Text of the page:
A common misconception about working moms is that they are on equal footing with working dads. We assume that if mom is working, the kids are in daycare or have a nanny, so moms who work are no different that dads who work.
We have to consider, though, what kind of support working moms and working dads have at home. It turns out working dads are much more likely to have solid support at home than working moms do. Dads are more likely to have a stay at home wife, or a wife who only works part-time. Dads are also less likely to be single parents.
All data comes from the Bureau of Labor and Statistics. Click here for details.
Spouse At Home
Working dads who are married are more likely to have a stay at home spouse. 29% of working dads have a stay at home wife, while only 5% of working moms have a stay at home husband.
Women are also more likely to work part-time, so even if both parents work, dads are more likely to have a wife who works just part-time, and is available at least part-time to manage family life. 14% of working dads have a wife who works part-time, whereas only 3% of working moms have a husband who works only part-time.
Adding together the green slices, 43% of working dads have a wife at home taking care of family life at least part-time, whereas only 8% of moms have a spouse at home managing things while they’re at work. Dads are 5 times as likely to be able to focus solely on work, put in extra hours, and generally not be pulled away to take care of home life because they have a spouse as backup to take care of those things.
Working moms are also significantly more likely to be single parents (yellow slice). Of the households where mom works, in 28% of them mom is single, so there is no spouse available to help her manage family life. Of the households where dad works, only 9% of those dads are single dads who are managing working and kids all on their own.
Division of Labor
From the orange slice above, we can see that women are also more likely than men to have a spouse who is also working full-time. 64% of women have a spouse who works full time, whereas only 48% of men do. To add to this imbalance, data from Pew Research show that even when both parents work full time, moms end up doing more of the childcare and housework. When both parents work full-time, mom is still more likely to:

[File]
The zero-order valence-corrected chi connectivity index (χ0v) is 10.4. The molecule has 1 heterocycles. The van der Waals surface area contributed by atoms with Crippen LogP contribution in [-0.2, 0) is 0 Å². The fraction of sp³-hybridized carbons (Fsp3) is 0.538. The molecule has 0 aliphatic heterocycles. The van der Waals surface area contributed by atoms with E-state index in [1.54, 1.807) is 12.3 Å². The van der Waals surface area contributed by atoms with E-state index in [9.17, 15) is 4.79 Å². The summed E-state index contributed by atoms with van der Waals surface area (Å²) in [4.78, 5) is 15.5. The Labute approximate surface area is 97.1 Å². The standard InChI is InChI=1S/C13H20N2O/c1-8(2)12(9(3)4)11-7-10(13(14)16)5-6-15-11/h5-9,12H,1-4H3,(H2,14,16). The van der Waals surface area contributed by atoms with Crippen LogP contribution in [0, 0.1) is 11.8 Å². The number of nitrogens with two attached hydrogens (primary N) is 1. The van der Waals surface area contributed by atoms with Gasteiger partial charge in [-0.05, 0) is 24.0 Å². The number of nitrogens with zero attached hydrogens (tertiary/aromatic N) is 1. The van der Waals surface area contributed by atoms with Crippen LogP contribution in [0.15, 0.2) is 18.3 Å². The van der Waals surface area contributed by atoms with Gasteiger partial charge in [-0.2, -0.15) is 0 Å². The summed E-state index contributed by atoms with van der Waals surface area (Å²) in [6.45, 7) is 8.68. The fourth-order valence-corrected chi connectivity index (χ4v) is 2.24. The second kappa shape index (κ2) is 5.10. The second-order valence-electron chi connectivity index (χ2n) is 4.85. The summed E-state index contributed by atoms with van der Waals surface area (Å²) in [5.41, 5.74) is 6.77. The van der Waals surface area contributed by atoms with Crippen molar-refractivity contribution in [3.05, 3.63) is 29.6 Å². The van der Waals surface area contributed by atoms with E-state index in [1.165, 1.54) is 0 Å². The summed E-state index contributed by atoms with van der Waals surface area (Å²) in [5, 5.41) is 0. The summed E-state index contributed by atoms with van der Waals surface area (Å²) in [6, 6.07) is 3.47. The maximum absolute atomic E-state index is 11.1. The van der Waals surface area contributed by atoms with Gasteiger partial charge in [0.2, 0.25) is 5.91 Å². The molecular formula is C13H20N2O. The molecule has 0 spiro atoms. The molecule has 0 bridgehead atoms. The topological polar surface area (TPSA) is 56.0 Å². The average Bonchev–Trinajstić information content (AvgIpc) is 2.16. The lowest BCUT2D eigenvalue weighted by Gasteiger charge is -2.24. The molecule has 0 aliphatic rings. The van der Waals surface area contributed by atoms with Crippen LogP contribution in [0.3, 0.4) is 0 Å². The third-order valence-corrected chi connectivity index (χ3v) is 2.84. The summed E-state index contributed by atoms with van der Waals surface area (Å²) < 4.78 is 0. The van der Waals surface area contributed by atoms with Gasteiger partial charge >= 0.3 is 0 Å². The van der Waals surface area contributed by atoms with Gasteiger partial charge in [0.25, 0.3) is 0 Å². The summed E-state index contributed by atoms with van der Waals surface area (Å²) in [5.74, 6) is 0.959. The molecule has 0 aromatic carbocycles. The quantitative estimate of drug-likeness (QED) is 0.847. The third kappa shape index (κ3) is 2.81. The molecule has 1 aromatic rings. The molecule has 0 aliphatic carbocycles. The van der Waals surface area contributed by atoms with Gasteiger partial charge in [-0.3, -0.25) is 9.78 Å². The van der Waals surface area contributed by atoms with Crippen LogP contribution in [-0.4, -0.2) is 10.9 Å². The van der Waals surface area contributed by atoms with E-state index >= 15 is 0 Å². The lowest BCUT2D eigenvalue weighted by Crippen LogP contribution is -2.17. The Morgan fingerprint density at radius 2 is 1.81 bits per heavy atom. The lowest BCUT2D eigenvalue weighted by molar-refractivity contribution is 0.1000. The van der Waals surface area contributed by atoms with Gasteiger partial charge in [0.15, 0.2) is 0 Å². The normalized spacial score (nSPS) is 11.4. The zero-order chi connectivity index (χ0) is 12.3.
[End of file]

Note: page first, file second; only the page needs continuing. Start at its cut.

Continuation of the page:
- Volunteer at school
- Do meal planning, shop for groceries, and cook
- Do the laundry and kids’ clothes shopping
- Get kids up, fed, dressed, and out the door in the mornings
- Get kids bathed and in bed in the evenings
- Track and make kids’ medical appointments, research and choose doctors, take kids to their appointments and stay home with them when they’re sick
- Choose and sign up for kid activities, arrange and drive carpool
- Buy kids’ friends’ birthday presents
- Handle holiday celebrations, including coordinate with extended family, buy presents as needed, clean, shop, and cook
- Find and hire babysitters
- Read school newsletters, sign permission slips, track grades, help with homework, and communicate with teachers
- Plan, book, pack, and unpack for family vacations
Working Moms Have Less Support At Home
Although on the face of it it seems like working moms and working dads are on a level playing field, we need to recognize that for the vast majority of women, that’s not the case. More than one quarter of working moms are single moms, and another two thirds of them have a spouse who works full-time. For these women, more, if not all, of the childcare and housework falls to them.
The next time you are in a meeting at work, look around the room, and recognize that 92% of the moms in the room are either single moms or have a husband who is working full-time. The same is true for only slightly more than half the dads in the room.
Given this information, we shouldn’t be surprised that women make less than men, their careers advance more slowly, and they are less well-represented in government, in fortune 500 companies, etc. We need to recognize that working dads have significantly more support at home than working moms do.
The question is – should we try to address this, and if so, how?